Sorry to hear you are also facing problems and as you've said this legislation will now be impacting people who may be in dire circumstances, especially when you take into consideration the impact the pandemic is having on people. I've recently moved out of a flat in Manchester where we were in lockdown into a house and it's made no end of difference to my quality of life already. Having more space, etc. So I really feel for people who are stuck and can't get out and sell or get a better mortgage. 

I am continually badgering the property management company, Warwick Estates, but am getting nowhere. I managed to find one of their directors emails and got one reply from her before it appeared she stepped down. I haven't heard back from the other contact and last I heard, in July, they had received quotes and were going to make a decision. Frankly I think it's a load of lies. They have a terrible reputation. In the end I have had to stay with my previous lender and agree a new fixed term. It's not as good as other products on the market, but it's better than nothing. 

There is a glimmer of hope. On a recent Property Podcast Rob and Rob spoke about the EWS1 form problem and how far it is extending and that it will likely be addressed as the impact it will have on the mortgage market will eventually put too much strain on it as the market won't move. After all, if people can't get these forms...and there is huge backlog...then mortgage companies can't give mortgages. If they can't give they can't make money. A vicious circle that some small tweaks in the legislation will be able to change. 

Please keep me updated on your progress as I'm interested to hear if you have any success.

Cheers,

Joe

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19 hours ago, hrp321 said:

I've run into this same problem with a new purchase on a building below 18 metres. The building manager even wrote on email that this building is below 18 metres and didn't need an EWS form, which I forwarded to the mortgage company but it did not satisfy them.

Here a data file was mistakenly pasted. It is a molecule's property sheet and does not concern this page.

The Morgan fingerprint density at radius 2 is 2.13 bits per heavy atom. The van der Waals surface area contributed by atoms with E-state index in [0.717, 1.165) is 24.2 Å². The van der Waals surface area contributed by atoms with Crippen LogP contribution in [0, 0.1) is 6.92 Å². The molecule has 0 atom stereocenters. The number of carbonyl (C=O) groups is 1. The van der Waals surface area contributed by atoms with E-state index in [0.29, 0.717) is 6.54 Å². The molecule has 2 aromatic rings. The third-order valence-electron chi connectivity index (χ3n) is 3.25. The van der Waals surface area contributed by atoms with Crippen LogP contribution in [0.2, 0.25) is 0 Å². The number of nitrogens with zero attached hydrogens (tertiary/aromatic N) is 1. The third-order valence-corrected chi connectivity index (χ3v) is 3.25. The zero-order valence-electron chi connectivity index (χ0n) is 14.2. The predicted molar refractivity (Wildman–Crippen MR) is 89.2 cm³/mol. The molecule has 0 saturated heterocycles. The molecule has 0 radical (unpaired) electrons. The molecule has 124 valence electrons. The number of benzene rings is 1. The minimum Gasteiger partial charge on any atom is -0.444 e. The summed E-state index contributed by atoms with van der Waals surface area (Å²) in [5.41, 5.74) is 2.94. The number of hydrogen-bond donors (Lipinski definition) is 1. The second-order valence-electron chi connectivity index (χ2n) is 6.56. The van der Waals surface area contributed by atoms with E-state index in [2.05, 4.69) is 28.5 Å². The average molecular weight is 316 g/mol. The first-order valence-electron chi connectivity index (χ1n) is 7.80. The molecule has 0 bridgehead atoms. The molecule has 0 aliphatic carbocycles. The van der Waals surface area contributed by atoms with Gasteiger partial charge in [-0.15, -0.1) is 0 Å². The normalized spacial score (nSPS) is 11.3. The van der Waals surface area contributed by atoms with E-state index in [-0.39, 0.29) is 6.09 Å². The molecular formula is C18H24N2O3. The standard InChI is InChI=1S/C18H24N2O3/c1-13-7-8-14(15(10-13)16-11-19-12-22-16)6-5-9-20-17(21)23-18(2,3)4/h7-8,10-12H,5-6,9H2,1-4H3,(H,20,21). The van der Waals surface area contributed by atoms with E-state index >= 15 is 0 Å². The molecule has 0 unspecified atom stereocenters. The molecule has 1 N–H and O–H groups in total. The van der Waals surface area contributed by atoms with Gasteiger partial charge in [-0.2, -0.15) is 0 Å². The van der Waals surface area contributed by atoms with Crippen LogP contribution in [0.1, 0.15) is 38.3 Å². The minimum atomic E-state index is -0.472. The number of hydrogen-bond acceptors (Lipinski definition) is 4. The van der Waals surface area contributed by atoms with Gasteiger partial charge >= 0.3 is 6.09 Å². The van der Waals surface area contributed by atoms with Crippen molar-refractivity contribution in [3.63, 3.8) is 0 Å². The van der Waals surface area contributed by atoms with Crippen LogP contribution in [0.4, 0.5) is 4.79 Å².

What I didn't realise is that there is now guidance (MHCLG guidance for building owners 2020) that recommends even buildings below 18 metres should get a document signed off to say there are no fire safety risks. Building managers will not sign this off without getting an independent survey done because they don't want the liability to fall on their shoulders. Hence even these buildings will need to commission a costly and intrusive survey done. There is a shortage of professionals available to do this kind of work from what I hear.

 

It is really bad for leaseholders because if they need to sell, they will only be able to attract cash buyers who will likely only offer 20-30% below market value. So the government is effectively causing a price correction in all these buildings, with people potentially losing all their equity.

 

 

What you've described is exactly what I ran in to. The building my flat is in is only 3 stories high. Maybe 10-12 metres maximum and made all of brick. There needs to be a shift in guidance and legislation soon as it could really impact the market. 

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3 hours ago, jgilliver said:

What you've described is exactly what I ran in to. The building my flat is in is only 3 stories high. Maybe 10-12 metres maximum and made all of brick. There needs to be a shift in guidance and legislation soon as it could really impact the market. 

Unfortunately, the brokers I have spoken to all say that there is no progress being made on the issue from what they can tell - as the focus is on Brexit and Covid. My personal guess is this could take a year or two to properly resolve.